The departure lounge has been seeing heavier than usual traffic over the last 12 months but Cian O'Sullivan was one man who wasn't ready to leave the Dublin GAA terminal just yet. For O'Sullivan, the point of no return will become obvious whenever it does manifest.
But as Dublin experience an exodus of unprecedented proportions - Bernard Brogan, Eoghan O'Gara, Jack McCaffrey, Darren Daly and Diarmuid Connolly as well as manager Jim Gavin and selector Paul Clarke all exiting since last year's All-Ireland triumph.
But O'Sullivan is relishing in a protracted injury-free spell, coming off what he acknowledges has been one of the most enjoyable cub campaigns he has experienced, simply because he got to train regularly with his Kilmacud Crokes team-mates.
A fifth successive medal to add to the two he had won previously may have been the perfect time to bookend a fine Dublin career but limited involvement in the last three All-Ireland finals (including last year's replay) has perhaps left him with something more to chase.
"The rest was definitely welcome and I think I used the time well to shore up some of the injuries that had been niggling and hindering me for the last couple of years," he said.
"I didn't take part in our club campaign last year but I did a good pre-season before the pandemic hit. I continued with that through lockdown and played the club campaign this time."
Retirement, he insists, wasn't given a second thought. "It's not something that ever dropped into my head. I think when that time comes it will be very obvious to me and it wasn't then," he said of those weeks and months that followed last year's All-Ireland replay win over Kerry, securing the five-in-a-row.
"After a long campaign like that, I always want to step away from football in any year after we finish and whether we won an All-Ireland or not. And once the club finishes up I just want to hang up my boots for a month or two and consider it. When the time came around again, when I got the call from Dessie (Farrell) to go training again, there wasn't a second thought for me.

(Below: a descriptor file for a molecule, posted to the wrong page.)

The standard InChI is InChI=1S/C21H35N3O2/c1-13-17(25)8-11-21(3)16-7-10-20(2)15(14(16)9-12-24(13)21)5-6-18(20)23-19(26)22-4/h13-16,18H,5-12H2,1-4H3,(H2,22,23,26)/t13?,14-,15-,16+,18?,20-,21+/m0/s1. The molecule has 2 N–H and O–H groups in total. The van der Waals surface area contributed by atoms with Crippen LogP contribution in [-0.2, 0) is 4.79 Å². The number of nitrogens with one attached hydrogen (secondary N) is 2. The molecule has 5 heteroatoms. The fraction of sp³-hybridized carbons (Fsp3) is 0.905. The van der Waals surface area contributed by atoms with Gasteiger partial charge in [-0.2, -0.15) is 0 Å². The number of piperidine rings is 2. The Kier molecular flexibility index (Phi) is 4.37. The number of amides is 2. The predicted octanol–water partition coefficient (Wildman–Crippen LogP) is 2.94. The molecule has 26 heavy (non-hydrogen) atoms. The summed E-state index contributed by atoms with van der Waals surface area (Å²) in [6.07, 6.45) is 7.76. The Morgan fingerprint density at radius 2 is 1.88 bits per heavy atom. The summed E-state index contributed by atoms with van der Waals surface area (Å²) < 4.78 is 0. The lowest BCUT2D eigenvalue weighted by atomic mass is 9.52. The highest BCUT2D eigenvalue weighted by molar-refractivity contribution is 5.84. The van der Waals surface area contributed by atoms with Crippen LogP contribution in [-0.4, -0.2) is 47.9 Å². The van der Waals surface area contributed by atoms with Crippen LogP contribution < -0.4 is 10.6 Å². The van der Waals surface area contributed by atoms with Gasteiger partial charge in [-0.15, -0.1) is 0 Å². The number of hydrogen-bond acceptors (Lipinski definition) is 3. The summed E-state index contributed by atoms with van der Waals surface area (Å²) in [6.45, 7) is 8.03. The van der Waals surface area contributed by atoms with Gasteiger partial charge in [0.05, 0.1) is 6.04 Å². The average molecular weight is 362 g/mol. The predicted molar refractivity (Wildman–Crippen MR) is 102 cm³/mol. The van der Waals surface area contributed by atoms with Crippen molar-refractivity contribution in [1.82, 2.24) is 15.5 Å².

"If you trace down through the years, there has certainly been more (retirements) in the last 12 months than there has been in previous years.
"But there has always been a rejuvenation and recycling of personnel in the team. It's no different, what we have tried to create is an environment and culture there that continues and lives on, regardless of the personnel that is in the team."
O'Sullivan's personal circumstances have changed too. His wife Danielle gave birth to their first child, Bonnie, in April, not long after the country had all but shut down to suppress the early stages of Covid-19. By his reckoning, he's now the only father in the current Dublin squad.
"Even those first couple of weeks where it's (a case of) just batten down the hatches and it's survival mode with the new baby, I was at home the whole time and there was no training going on.
"I was lucky that those two periods aligned. This year it's unique and it's probably an advantage in that respect for me because I am getting a bit more time at home and a little bit more flexibility around work, sport and personal life than I might not have in previous times."
The latest departure, Diarmuid Connolly's retirement, takes a great talent from the dressing-room but also, according to O'Sullivan a leader.
"I don't need to tell anyone how great a footballer he was. That's plain to see. What people didn't see and what probably went unnoticed was his leadership within the dressing room and the group. He was a key figure in establishing this group's identity. I think that is something that he has left there in the changing room and something that will live on even though he is gone from the team."
As the country moves onto level three today, with the prospect of lifting to higher levels in the coming weeks and months it places a question mark of the inter-county championships but O'Sullivan sees little benefit in expending energy on speculation.
"When you start sowing that little bit of doubt, I think it can impede your preparations. The level of commitment that's required to play this sport, if you're not preparing and doing justice to the commitment you're putting in then you're doing yourself a disservice.
"I think you really need to apply yourself and train with the mentality that this is 100 per cent going ahead."